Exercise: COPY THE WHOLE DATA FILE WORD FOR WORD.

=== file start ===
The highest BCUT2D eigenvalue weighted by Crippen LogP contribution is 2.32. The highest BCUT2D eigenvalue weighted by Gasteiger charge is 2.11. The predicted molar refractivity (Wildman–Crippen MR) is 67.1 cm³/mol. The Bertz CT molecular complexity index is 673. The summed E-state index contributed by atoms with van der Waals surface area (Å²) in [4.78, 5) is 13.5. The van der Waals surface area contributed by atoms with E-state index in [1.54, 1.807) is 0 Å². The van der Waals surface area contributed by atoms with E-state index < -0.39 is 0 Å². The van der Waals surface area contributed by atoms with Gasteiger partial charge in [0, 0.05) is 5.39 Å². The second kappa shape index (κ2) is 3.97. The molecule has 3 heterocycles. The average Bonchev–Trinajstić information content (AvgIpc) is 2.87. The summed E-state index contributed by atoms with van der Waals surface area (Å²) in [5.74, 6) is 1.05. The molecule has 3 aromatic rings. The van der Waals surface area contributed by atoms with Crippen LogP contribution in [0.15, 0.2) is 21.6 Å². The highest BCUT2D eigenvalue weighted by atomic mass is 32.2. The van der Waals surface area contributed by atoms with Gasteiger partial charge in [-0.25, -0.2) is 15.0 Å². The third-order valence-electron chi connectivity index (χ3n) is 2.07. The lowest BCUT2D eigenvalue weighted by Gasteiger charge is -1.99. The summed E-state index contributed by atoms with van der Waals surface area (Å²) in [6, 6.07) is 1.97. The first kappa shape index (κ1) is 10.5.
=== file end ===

The highest BCUT2D eigenvalue weighted by Crippen LogP contribution is 2.32. The highest BCUT2D eigenvalue weighted by Gasteiger charge is 2.11. The predicted molar refractivity (Wildman–Crippen MR) is 67.1 cm³/mol. The Bertz CT molecular complexity index is 673. The summed E-state index contributed by atoms with van der Waals surface area (Å²) in [4.78, 5) is 13.5. The van der Waals surface area contributed by atoms with E-state index in [1.54, 1.807) is 0 Å². The van der Waals surface area contributed by atoms with E-state index < -0.39 is 0 Å². The van der Waals surface area contributed by atoms with Gasteiger partial charge in [0, 0.05) is 5.39 Å². The second kappa shape index (κ2) is 3.97. The molecule has 3 heterocycles. The average Bonchev–Trinajstić information content (AvgIpc) is 2.87. The summed E-state index contributed by atoms with van der Waals surface area (Å²) in [5.74, 6) is 1.05. The molecule has 3 aromatic rings. The van der Waals surface area contributed by atoms with Crippen LogP contribution in [0.15, 0.2) is 21.6 Å². The highest BCUT2D eigenvalue weighted by atomic mass is 32.2. The van der Waals surface area contributed by atoms with Gasteiger partial charge in [-0.25, -0.2) is 15.0 Å². The third-order valence-electron chi connectivity index (χ3n) is 2.07. The lowest BCUT2D eigenvalue weighted by Gasteiger charge is -1.99. The summed E-state index contributed by atoms with van der Waals surface area (Å²) in [6, 6.07) is 1.97. The first kappa shape index (κ1) is 10.5.